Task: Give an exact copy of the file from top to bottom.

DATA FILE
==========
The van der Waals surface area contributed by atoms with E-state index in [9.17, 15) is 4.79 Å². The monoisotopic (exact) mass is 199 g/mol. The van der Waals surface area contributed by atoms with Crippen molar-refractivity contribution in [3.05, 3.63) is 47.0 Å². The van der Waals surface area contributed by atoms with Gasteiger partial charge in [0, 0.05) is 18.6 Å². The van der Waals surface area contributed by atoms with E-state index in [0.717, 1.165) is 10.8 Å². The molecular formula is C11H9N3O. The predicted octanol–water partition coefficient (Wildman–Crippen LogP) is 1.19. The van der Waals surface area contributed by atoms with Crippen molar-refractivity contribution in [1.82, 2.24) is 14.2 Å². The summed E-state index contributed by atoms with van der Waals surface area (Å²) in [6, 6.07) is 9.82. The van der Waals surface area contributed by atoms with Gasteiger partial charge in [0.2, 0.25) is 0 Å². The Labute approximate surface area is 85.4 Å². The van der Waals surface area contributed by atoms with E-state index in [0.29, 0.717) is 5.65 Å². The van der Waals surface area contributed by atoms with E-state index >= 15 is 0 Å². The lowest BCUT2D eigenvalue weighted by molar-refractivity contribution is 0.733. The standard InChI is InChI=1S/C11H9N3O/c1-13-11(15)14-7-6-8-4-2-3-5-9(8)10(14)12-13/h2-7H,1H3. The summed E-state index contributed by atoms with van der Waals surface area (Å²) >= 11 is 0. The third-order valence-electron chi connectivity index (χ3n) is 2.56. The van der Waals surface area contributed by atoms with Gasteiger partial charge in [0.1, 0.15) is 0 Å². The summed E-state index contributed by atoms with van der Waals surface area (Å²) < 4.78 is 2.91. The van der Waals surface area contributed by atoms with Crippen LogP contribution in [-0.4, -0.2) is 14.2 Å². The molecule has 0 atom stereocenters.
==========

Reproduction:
The van der Waals surface area contributed by atoms with E-state index in [9.17, 15) is 4.79 Å². The monoisotopic (exact) mass is 199 g/mol. The van der Waals surface area contributed by atoms with Crippen molar-refractivity contribution in [3.05, 3.63) is 47.0 Å². The van der Waals surface area contributed by atoms with Gasteiger partial charge in [0, 0.05) is 18.6 Å². The van der Waals surface area contributed by atoms with E-state index in [0.717, 1.165) is 10.8 Å². The molecular formula is C11H9N3O. The predicted octanol–water partition coefficient (Wildman–Crippen LogP) is 1.19. The van der Waals surface area contributed by atoms with Crippen molar-refractivity contribution in [1.82, 2.24) is 14.2 Å². The summed E-state index contributed by atoms with van der Waals surface area (Å²) in [6, 6.07) is 9.82. The van der Waals surface area contributed by atoms with Gasteiger partial charge in [0.2, 0.25) is 0 Å². The Labute approximate surface area is 85.4 Å². The van der Waals surface area contributed by atoms with E-state index in [0.29, 0.717) is 5.65 Å². The van der Waals surface area contributed by atoms with E-state index >= 15 is 0 Å². The lowest BCUT2D eigenvalue weighted by molar-refractivity contribution is 0.733. The standard InChI is InChI=1S/C11H9N3O/c1-13-11(15)14-7-6-8-4-2-3-5-9(8)10(14)12-13/h2-7H,1H3. The summed E-state index contributed by atoms with van der Waals surface area (Å²) >= 11 is 0. The third-order valence-electron chi connectivity index (χ3n) is 2.56. The van der Waals surface area contributed by atoms with Gasteiger partial charge in [0.1, 0.15) is 0 Å². The summed E-state index contributed by atoms with van der Waals surface area (Å²) < 4.78 is 2.91. The van der Waals surface area contributed by atoms with Crippen LogP contribution in [-0.4, -0.2) is 14.2 Å². The molecule has 0 atom stereocenters.